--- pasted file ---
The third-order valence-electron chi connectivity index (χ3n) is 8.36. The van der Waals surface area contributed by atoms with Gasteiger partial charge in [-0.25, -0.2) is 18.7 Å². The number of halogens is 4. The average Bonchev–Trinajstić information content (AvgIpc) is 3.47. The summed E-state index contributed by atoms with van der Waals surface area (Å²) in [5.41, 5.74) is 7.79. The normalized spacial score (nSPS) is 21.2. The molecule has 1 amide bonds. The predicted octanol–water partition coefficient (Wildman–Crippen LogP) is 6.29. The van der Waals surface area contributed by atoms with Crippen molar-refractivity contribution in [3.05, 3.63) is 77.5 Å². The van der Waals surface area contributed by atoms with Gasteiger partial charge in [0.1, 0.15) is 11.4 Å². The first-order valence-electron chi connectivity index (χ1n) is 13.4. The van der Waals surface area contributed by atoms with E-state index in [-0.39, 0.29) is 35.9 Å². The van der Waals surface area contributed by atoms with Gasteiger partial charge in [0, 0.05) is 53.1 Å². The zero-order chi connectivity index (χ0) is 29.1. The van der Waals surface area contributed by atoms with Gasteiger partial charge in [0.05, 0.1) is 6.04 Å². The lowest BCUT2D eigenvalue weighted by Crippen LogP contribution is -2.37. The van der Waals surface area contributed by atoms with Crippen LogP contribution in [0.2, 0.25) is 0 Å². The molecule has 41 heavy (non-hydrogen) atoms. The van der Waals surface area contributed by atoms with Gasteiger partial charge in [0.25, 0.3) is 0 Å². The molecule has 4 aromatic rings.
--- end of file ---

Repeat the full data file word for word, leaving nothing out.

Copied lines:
The third-order valence-electron chi connectivity index (χ3n) is 8.36. The van der Waals surface area contributed by atoms with Gasteiger partial charge in [-0.25, -0.2) is 18.7 Å². The number of halogens is 4. The average Bonchev–Trinajstić information content (AvgIpc) is 3.47. The summed E-state index contributed by atoms with van der Waals surface area (Å²) in [5.41, 5.74) is 7.79. The normalized spacial score (nSPS) is 21.2. The molecule has 1 amide bonds. The predicted octanol–water partition coefficient (Wildman–Crippen LogP) is 6.29. The van der Waals surface area contributed by atoms with Crippen molar-refractivity contribution in [3.05, 3.63) is 77.5 Å². The van der Waals surface area contributed by atoms with Gasteiger partial charge in [0.1, 0.15) is 11.4 Å². The first-order valence-electron chi connectivity index (χ1n) is 13.4. The van der Waals surface area contributed by atoms with E-state index in [-0.39, 0.29) is 35.9 Å². The van der Waals surface area contributed by atoms with Gasteiger partial charge in [0, 0.05) is 53.1 Å². The zero-order chi connectivity index (χ0) is 29.1. The van der Waals surface area contributed by atoms with Gasteiger partial charge in [0.05, 0.1) is 6.04 Å². The lowest BCUT2D eigenvalue weighted by Crippen LogP contribution is -2.37. The van der Waals surface area contributed by atoms with Crippen LogP contribution in [0.2, 0.25) is 0 Å². The molecule has 41 heavy (non-hydrogen) atoms. The van der Waals surface area contributed by atoms with Gasteiger partial charge in [0.25, 0.3) is 0 Å². The molecule has 4 aromatic rings.